Why is the world changing

The world got it cold. Scientists around the world had long warned against a pandemic scenario like this. At the beginning of 2020 it was suddenly there, real, dangerous and, for many, incredibly scary. Borders were closed, schools and daycare centers closed, people were no longer allowed to meet - on a large or small scale. Cuts were noticeable right into the families, from now on things became necessary that no one previously suspected would be necessary. What does such a crisis do to people? How does it change the way we look at things? Four scientists from the TU Dresden are looking at the consequences of the pandemic.

Studying to listen to: Here is the corona lecture series of the TU Dresden.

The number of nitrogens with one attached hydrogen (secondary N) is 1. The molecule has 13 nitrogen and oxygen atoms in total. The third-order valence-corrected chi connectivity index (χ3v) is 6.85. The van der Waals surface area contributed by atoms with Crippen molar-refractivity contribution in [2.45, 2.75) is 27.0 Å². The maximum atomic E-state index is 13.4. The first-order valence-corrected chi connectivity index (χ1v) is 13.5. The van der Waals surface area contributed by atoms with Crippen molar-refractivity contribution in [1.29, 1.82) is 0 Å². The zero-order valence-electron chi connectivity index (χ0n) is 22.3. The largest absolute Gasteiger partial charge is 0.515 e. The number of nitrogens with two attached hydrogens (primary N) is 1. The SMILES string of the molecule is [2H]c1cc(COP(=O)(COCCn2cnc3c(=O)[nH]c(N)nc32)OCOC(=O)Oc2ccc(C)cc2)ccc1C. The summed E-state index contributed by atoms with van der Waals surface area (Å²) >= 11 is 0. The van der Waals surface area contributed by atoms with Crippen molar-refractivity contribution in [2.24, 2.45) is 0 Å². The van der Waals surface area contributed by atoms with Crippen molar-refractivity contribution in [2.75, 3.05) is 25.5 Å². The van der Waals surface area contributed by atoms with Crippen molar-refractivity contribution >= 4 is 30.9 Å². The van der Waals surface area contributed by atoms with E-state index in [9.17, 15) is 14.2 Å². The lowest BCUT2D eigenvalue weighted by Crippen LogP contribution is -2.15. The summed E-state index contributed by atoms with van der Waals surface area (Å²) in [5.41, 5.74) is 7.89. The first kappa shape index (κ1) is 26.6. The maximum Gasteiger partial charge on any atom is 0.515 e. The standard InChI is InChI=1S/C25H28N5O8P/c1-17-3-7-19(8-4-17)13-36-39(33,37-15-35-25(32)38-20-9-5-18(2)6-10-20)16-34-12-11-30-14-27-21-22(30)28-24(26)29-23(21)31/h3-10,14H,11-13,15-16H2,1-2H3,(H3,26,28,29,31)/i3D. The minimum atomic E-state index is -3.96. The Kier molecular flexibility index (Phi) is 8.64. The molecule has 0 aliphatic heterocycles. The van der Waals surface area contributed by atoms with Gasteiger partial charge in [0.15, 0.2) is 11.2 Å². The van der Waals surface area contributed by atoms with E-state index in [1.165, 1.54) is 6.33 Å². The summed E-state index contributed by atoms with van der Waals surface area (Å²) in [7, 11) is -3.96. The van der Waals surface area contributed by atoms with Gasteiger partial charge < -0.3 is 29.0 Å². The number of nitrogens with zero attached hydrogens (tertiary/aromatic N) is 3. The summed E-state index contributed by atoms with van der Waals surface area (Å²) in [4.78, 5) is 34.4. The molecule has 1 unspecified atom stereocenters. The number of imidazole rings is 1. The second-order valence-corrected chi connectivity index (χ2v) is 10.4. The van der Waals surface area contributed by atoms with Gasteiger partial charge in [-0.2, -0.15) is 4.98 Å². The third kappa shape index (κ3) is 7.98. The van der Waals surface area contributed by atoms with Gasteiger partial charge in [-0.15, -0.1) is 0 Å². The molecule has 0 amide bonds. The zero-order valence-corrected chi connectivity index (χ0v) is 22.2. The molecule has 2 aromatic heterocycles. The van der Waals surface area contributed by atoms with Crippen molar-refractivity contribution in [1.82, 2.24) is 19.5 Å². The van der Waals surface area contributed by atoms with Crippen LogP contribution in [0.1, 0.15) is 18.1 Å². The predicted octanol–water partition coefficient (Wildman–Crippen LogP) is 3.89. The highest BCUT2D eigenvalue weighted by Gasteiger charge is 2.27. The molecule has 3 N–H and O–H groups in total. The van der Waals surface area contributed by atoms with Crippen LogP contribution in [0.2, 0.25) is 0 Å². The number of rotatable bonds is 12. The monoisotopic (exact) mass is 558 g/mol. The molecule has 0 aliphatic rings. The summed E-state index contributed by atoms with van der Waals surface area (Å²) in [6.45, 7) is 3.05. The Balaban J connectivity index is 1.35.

Professor Marina Münkler: A global crisis like a pandemic does not only affect the lives of many people. It also has an impact on how we talk about this formative time. Marina Münkler, professor for older and early modern German literature and culture, has been dealing with narrative patterns for a long time. It is particularly noticeable at the moment that conspiracy narratives are gaining more and more supporters in many countries. “One of the reasons for this is certainly that many find it difficult to deal with uncertainty,” says the scientist. Especially in societies that have cooled down religiously, it would have been easy to tell stories about supposed conspiracies in such situations. “They create confidence in those who believe them,” she adds. "They then have the feeling that they see through things." That also creates a sense of community among the supporters, which can currently be seen, for example, in the anti-corona demonstrations. The problem with conspiracy narratives is that they always claim that there is someone to blame. In doing so, anti-Semitic motives would sometimes come to light and gain new virulence. "Anti-Judaist narratives have a long history that goes back to the Middle Ages," explains the scientist. Explaining the functional patterns of such narratives is therefore a central scientific task. And of course it is important to confront such narratives with facts. Facts that natural scientists can provide. “However, it has to be communicated much better how scientific work works,” says the professor. One hundred percent certainty cannot be produced. “Scientists do not represent arbitrary opinions either, but argue based on evidence.” It is precisely this that would be important for the future to bring into society. Together with other researchers at the TU Dresden, she therefore wants to devote herself to the topic. (jam)